..."Go to Disneyland, they teach evolution. It's subtle; signs that say, 'Millions of years ago' " said evangelist Kent Hovind, the park's founder. "This is a golden opportunity to get our point across."

    Carl Baugh opened his Creation Evidence Museum in the 1980s near Dinosaur Valley State Park in Glen Rose, Texas, where some people said fossilized dinosaur tracks and human footprints crisscrossed contemporaneously. The Texas museum sponsors a continuing hunt for living pterodactyls in Papua New Guinea. Baugh said five colleagues have spotted the flying dinosaurs, "but all the sightings were made after dark, and we were not able to capture the creatures."

    Organizers at Creation Research of the North Coast in Humboldt County, Calif., dream of building their own reptile park but lack funding and acreage. So do leaders at Project Creation in Mount Juliet, Tenn., who would need to raise about $1 million to assemble 30 to 50 pterodactyl and brachiosaur replicas to mingle with live chickens and goats.

    ..."We like to think of [dinosaurs] as creation lizards, or missionary lizards," said Frank Sherwin, a museum researcher and author.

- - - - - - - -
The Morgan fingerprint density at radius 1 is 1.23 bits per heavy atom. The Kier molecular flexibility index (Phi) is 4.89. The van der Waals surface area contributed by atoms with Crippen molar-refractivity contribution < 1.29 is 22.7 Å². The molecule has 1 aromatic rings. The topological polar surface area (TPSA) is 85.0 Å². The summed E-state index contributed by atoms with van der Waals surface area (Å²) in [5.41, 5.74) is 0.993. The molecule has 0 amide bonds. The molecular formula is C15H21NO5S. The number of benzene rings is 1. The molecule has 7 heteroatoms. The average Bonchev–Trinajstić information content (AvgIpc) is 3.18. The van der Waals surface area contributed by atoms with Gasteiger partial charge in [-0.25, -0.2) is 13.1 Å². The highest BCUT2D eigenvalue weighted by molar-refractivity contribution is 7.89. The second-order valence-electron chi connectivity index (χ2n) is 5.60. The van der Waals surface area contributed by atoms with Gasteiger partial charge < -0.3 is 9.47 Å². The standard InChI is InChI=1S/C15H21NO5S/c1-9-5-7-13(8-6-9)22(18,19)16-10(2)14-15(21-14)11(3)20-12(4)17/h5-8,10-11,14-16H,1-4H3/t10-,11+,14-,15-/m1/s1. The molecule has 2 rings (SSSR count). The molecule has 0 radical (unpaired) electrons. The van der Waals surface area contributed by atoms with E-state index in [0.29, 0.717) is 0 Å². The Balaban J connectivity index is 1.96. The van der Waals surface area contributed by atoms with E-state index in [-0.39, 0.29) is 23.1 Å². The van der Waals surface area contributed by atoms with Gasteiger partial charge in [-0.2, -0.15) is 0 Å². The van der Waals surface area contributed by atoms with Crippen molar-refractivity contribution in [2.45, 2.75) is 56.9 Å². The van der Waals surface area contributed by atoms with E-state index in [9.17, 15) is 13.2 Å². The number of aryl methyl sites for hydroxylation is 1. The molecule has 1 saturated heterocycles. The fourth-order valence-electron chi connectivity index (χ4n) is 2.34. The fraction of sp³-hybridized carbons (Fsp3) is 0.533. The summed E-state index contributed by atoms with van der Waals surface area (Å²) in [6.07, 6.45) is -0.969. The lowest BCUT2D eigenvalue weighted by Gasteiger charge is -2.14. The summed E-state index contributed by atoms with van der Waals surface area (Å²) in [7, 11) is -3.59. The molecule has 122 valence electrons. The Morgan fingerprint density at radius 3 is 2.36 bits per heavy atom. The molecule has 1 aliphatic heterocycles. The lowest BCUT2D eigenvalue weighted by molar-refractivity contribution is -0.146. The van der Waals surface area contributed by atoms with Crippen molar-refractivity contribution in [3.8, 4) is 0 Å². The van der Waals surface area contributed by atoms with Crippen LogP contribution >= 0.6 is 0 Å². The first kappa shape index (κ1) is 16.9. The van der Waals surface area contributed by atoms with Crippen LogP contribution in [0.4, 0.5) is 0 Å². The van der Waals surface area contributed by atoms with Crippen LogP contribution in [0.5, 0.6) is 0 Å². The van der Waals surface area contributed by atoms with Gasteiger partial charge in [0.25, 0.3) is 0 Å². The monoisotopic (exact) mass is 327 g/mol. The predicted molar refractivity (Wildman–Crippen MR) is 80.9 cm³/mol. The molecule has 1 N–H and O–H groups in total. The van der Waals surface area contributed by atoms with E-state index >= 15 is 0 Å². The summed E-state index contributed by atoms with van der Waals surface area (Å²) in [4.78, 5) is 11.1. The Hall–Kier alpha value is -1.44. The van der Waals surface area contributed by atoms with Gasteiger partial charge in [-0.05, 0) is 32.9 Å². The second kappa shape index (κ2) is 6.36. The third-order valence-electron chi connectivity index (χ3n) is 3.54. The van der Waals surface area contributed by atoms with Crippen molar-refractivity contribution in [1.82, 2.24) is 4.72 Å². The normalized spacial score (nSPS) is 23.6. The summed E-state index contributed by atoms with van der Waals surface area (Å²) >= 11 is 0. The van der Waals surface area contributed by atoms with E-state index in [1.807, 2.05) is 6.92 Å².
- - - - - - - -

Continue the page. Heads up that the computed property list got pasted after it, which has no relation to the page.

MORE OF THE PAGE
A 50,000-square-foot Answers in Genesis museum and headquarters is under construction near the Ohio-Kentucky border, where the group hired a full-time dinosaur sculptor. When the facility opens in 2007, the lobby will spotlight a 20-foot waterfall and two animatronic T. rexes hanging out with two animatronic children dressed in buckskins.

    ...The pastor and the Kanters now hope to turn Mr. Rex's innards into exhibits about cryptozoology — the study of speculative creatures, such as Bigfoot — and creationism. They will somewhat mirror those in Santee, which takes visitors from Genesis to modern times with placards that say Darwin "came at just the right time to be the catalyst for a revival of ancient paganism" and that evolution birthed Communism, racism and Nazism.

Also in today's LA TImes is an interesting editorial by Rosa Brooks Not Your Daddy's Creationists. She points out an interesting shift in the religious right's rhetorical strategy from the Alan Bloom, William Bennett style moral absolutism of the 80s and 90s to the relativism of the 00s. Now creationists, such as John McCain and George III, plead, apparently without any sense of irony, that "in the interests of intellectual and moral pluralism, "alternatives" to evolution should get a fair hearing in schools."

Friday, August 26, 2005